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Nebraska-based engineering firm helps community protect its drinking water
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Nebraska-based engineering firm helps community protect its drinking water

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The community of Springfield owns and operates its own water system, which draws water from two active wells located just outside of town.

A challenge facing the community of Springfield is providing enough clean drinking water and wastewater treatment for its residents.

Springfield owns and operates its own water system, which draws water from two active wells located just outside of town. In 2011, a well was decommissioned because of high nitrate levels.

The city is working with engineering firm Olsson to add a third well to add capacity for a new development.

“When we decommissioned the well back in 2011, we started thinking about adding another well,” said Kathleen Gottsch, city administrator of Springfield. “We’re adding the third well to ensure our water system is in good supply for the development that’s coming, but we also need to protect the wells we have.”

In the Midwest, nitrates can find their way into groundwater from fertilizers. Nitrogen is one component of fertilizer, and the nitrogen that isn’t used by plants percolates into the groundwater in the form of nitrate.

High levels of nitrates in drinking water can be harmful to the health of infants and women who are pregnant, according to the Centers for Disease Control and Prevention. According to the Agency for Toxic Substances and Disease Registry, there is some evidence that nitrates may cause cancers of the gastrointestinal tract.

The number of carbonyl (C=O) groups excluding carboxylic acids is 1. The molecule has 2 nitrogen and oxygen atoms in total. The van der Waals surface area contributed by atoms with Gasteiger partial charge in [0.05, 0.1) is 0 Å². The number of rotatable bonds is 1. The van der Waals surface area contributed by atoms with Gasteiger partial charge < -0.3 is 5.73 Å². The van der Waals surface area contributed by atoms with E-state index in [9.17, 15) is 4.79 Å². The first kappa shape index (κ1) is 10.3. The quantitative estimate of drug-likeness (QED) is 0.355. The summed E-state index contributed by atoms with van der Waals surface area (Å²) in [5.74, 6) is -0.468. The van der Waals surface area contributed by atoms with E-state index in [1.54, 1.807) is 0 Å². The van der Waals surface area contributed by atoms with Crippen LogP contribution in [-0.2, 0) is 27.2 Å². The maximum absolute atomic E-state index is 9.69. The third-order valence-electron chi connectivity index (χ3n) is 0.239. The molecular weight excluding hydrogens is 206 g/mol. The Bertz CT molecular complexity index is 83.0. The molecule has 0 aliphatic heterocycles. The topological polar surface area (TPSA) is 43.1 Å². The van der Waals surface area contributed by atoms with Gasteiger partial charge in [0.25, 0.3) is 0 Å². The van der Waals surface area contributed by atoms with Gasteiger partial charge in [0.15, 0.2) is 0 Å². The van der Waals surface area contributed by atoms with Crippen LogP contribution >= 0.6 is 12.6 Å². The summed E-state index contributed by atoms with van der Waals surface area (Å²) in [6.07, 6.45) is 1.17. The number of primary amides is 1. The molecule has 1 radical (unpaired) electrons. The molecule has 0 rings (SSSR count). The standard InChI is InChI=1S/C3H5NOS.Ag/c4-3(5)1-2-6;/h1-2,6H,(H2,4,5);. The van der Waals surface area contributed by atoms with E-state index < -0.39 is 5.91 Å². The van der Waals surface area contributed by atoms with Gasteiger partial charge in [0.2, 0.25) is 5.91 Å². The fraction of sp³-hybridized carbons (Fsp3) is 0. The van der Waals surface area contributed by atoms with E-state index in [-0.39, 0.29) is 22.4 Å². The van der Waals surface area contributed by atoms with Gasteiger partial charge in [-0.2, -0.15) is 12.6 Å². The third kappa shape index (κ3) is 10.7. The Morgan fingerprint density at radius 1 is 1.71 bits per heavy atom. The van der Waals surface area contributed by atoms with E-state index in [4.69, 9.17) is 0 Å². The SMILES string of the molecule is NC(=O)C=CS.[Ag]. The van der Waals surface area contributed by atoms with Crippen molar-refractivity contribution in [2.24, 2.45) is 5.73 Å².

Springfield officials developed a plan to mitigate the threat of nitrate contamination in existing and future wells. Springfield worked with Olsson to create a drinking water protection management plan (DWPMP), which won approval from the Environmental Protection Agency and the Nebraska Department of Environment and Energy.

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A Springfield family discusses the community's water plan with Olsson engineer Colby Osborn.

Springfield’s DWPMP is the first fully approved plan in the nation that includes a comprehensive calculation of the nitrate-loading reductions to reduce groundwater contamination.

Karen Griffin, a technical leader on the firm’s Water Resources team, is a geologist who specializes in studying and modeling groundwater and hydrogeology. Her work will help Springfield mitigate the threat of nitrate contamination in existing and new wells, in the city’s unsaturated zone, and in the aquifer in the surrounding area.

Olsson’s Water Resources team helped Springfield identify the source of water quality problems and identified the drinking water source area that needs to be protected.

Springfield is now eligible for 319 Nonpoint Source Pollution project funds to implement best management practices and protect the city’s drinking water.

According to the NDEE, communities that develop a DWPMP that is approved by the EPA are eligible for federal 319 funding, which opens the door for three-year grants worth up to $300,000 for the project.

“Eligibility for 319 funds is so valuable for communities that get a plan developed and approved through NDEE’s Source Water Grant program,” said Tatiana Davila, groundwater geologist and source water protection coordinator at NDEE.

The Papio-Missouri River Natural Resources District provided financial support to help prepare Springfield’s DWPMP, and several other agencies provided technical support and review. The city will work with the local NRD, the University of Nebraska, and the Natural Resources Conservation Service to implement elements of the plan.

Olsson is a nationally recognized engineering firm made up of people who craft expert solutions and designs that improve communities. The firm offers design and consulting services in planning and design, engineering, field services, environment and technology. For more information, go to www.olsson.com.

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